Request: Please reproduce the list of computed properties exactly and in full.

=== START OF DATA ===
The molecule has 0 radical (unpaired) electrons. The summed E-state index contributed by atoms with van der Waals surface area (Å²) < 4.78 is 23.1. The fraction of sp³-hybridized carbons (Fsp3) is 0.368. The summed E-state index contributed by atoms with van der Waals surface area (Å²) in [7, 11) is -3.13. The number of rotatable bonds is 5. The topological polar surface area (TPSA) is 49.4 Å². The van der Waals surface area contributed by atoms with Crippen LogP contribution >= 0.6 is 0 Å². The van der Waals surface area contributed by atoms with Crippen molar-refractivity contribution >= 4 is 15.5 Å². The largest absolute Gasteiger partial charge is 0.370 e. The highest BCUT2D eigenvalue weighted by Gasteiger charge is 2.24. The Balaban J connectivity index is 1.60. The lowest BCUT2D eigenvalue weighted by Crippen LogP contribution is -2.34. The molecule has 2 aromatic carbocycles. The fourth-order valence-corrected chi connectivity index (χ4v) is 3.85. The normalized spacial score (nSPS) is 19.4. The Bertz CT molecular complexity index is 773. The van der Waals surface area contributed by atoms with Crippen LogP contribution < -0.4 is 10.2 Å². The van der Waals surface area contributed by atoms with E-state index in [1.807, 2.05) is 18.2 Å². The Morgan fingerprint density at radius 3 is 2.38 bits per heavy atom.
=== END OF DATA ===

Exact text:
The molecule has 0 radical (unpaired) electrons. The summed E-state index contributed by atoms with van der Waals surface area (Å²) < 4.78 is 23.1. The fraction of sp³-hybridized carbons (Fsp3) is 0.368. The summed E-state index contributed by atoms with van der Waals surface area (Å²) in [7, 11) is -3.13. The number of rotatable bonds is 5. The topological polar surface area (TPSA) is 49.4 Å². The van der Waals surface area contributed by atoms with Crippen LogP contribution >= 0.6 is 0 Å². The van der Waals surface area contributed by atoms with Crippen molar-refractivity contribution >= 4 is 15.5 Å². The largest absolute Gasteiger partial charge is 0.370 e. The highest BCUT2D eigenvalue weighted by Gasteiger charge is 2.24. The Balaban J connectivity index is 1.60. The lowest BCUT2D eigenvalue weighted by Crippen LogP contribution is -2.34. The molecule has 2 aromatic carbocycles. The fourth-order valence-corrected chi connectivity index (χ4v) is 3.85. The normalized spacial score (nSPS) is 19.4. The Bertz CT molecular complexity index is 773. The van der Waals surface area contributed by atoms with Crippen LogP contribution < -0.4 is 10.2 Å². The van der Waals surface area contributed by atoms with E-state index in [1.807, 2.05) is 18.2 Å². The Morgan fingerprint density at radius 3 is 2.38 bits per heavy atom.